A live boa constrictor found in a shipment of household goods was spotted this morning by workers who were unloading a pallet, then used a stick and bucket to capture it.
The three-foot snake was spotted by an alert Honolulu shipping company worker unloading the pallet from a container that arrived from California. Agricultural inspectors who arrived afterward searched the area and didn’t find any other snakes.
The boa constrictor, which was taken to the Plant Quarantine Branch of the state Department of Agriculture, will be kept and used for training and educational purposes until it can be relocated on the Mainland, the department said in a press release.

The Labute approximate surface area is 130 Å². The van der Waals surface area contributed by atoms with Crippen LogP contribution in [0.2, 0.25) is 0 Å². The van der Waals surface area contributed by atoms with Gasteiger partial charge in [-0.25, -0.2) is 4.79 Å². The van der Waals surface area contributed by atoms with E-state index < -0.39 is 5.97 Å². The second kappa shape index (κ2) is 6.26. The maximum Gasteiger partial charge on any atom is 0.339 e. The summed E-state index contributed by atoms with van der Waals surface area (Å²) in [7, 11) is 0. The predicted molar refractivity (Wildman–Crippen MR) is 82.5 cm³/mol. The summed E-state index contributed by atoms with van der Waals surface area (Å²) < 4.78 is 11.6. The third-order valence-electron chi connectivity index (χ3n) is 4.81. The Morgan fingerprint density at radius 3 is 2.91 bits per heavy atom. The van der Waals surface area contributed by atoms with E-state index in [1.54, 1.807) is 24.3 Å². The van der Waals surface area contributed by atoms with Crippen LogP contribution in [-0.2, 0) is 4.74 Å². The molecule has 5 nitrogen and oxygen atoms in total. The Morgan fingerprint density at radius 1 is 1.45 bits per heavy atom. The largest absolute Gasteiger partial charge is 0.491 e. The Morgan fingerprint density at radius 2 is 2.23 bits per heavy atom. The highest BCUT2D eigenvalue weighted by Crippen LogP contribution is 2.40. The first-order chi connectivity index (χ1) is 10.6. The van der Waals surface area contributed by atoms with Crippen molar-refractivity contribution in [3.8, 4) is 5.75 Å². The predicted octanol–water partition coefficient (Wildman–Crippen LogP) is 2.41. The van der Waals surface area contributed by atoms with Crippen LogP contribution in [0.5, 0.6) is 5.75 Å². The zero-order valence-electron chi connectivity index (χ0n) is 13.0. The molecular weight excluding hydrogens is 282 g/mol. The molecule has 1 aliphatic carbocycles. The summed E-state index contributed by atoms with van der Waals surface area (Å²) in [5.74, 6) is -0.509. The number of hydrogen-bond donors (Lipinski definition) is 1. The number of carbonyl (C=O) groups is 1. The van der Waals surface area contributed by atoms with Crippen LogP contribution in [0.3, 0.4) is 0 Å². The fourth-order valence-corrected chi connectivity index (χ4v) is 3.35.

Boa constrictors, which can grow up to 12 feet long, are non-venomous and native to Central and South America. They eat small mammals like mice and rats.
“Snakes have no natural predators in Hawaii and pose a serious threat to Hawaii’s environment. Many species also prey on birds and their eggs, increasing the threat to endangered native birds. Large snakes can also be a danger to the public and small pets,” the department said in a press release.
Because they are illegal here, anyone caught with a snake faces fines of up to $200,000 and up to three years in prison.
Tips on the whereabouts of illegal animals can be reported to the state’s toll-free PEST HOTLINE at 643-PEST (7378). An amnesty program allows illegal animals to be turned in to any HDOA office, municipal zoo or Humane Society with no questions asked and fines.